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City Manager Discusses State of the City in WISPPA Visit

Addresses Concerns over Customer Service, Use of City Commissions and Economic Development
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WISPPA Vice President Ellen Wood, left, moderated last Saturday’s discussion with City Manager Stephanie DeWolfe, right. Photos by Harry Yadav

City Manager Stephanie DeWolfe paid a visit to the Senior Center January 12 to speak with Women Involved in South Pasadena Political Action (WISPPA) and other members of the public about recent changes at City Hall, upcoming challenges regarding the City budget and fiscal policy, the city’s attitude toward its volunteer city commissions and a host of other issues. DeWolfe answered questions for over an hour, first from a moderator, WISPPA Vice President Ellen Wood, and then in a town hall format from members of the audience, which numbered roughly 40 people.

A little more than one year into DeWolfe’s tenure as City Manager, the event functioned as an informal state of the city interview, touching on the most pressing issues and looking ahead to the city’s biggest initiatives.

Prior to DeWolfe’s visit, WISPPA had publicly raised concerns over the availability and responsiveness of the city manager’s office. Speaking on behalf of WISPPA at a recent City Council meeting, WISPPA’s then-president, Bianca Richards, said, “Residents and [city] commissioners commented that they have attempted to speak on the phone or meet with our City Manager and received no possible options to speak directly or to meet. Most received no response at all, and others were asked to leave a message.”

DeWolfe addressed the issue right off the bat Saturday morning.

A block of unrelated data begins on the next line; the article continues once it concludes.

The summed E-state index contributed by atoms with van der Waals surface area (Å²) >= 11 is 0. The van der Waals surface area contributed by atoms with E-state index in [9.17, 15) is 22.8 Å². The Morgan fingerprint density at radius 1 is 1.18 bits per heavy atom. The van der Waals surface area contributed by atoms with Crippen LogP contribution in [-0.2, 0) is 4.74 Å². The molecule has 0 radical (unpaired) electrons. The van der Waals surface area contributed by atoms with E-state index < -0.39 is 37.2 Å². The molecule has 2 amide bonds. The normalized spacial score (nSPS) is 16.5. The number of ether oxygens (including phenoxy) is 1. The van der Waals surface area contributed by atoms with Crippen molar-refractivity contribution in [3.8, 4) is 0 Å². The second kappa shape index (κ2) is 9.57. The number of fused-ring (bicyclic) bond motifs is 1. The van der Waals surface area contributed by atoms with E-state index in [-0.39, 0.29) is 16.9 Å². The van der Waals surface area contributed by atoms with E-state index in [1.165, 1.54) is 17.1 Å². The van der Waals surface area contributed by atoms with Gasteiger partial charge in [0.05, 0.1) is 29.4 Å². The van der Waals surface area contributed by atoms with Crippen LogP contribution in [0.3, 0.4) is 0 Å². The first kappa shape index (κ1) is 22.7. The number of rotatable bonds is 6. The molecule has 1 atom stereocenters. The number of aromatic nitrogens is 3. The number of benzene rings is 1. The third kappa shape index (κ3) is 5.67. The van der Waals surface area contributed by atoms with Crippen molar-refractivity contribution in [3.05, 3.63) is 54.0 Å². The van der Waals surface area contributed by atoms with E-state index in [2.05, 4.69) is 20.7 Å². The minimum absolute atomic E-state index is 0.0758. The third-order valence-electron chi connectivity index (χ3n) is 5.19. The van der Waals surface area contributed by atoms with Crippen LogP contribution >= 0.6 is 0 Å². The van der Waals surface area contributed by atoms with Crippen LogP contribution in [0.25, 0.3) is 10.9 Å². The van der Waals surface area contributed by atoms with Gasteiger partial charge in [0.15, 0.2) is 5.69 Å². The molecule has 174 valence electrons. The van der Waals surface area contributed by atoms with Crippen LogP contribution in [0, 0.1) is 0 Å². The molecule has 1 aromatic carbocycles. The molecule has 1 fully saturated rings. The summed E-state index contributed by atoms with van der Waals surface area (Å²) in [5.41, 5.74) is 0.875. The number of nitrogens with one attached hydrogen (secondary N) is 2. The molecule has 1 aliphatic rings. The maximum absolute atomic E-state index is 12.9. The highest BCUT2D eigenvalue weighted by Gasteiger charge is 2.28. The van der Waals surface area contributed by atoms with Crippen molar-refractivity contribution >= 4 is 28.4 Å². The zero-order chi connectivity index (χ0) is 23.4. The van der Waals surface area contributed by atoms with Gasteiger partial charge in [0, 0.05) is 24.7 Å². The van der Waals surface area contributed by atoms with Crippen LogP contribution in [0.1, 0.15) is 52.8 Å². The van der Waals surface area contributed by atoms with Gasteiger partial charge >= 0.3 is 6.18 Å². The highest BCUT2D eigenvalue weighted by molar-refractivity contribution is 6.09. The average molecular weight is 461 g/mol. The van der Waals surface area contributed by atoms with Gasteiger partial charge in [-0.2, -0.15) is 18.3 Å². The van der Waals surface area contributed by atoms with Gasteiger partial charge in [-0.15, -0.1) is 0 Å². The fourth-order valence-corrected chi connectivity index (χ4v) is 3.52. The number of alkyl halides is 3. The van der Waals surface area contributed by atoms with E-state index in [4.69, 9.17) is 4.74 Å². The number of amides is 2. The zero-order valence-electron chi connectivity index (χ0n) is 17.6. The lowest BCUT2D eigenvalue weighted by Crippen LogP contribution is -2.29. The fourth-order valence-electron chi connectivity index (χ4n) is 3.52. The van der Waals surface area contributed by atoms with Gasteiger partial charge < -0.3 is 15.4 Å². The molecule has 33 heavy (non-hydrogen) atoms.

“I’m proud to talk about our new customer care system,” she began, “because I have heard the complaints that we did have a problem with people calling city council to report issues and not getting a response, which is 100 percent unacceptable. When you call your city hall, you should absolutely get an acknowledgement in 24 hours and an answer in 48 hours. So, the fact that we were dropping some of these things was not right. We had to go in and reengineer the process and look at what was happening.

“What happens now is things come into the clerk, they log every phone call and every request,” DeWolfe said. “They respond to you immediately with a thank you and acknowledgement that the request was received. We also have a staff person dedicated now, in the city clerk’s office, to follow up on every customer care request and make sure the departments respond within the 48-hour period. We print out a status report every week and provide it to our councilmembers, so they know what questions are coming in, how we’re answering, and they know if we don’t live up to our standards of responding because they’re getting a report every week.”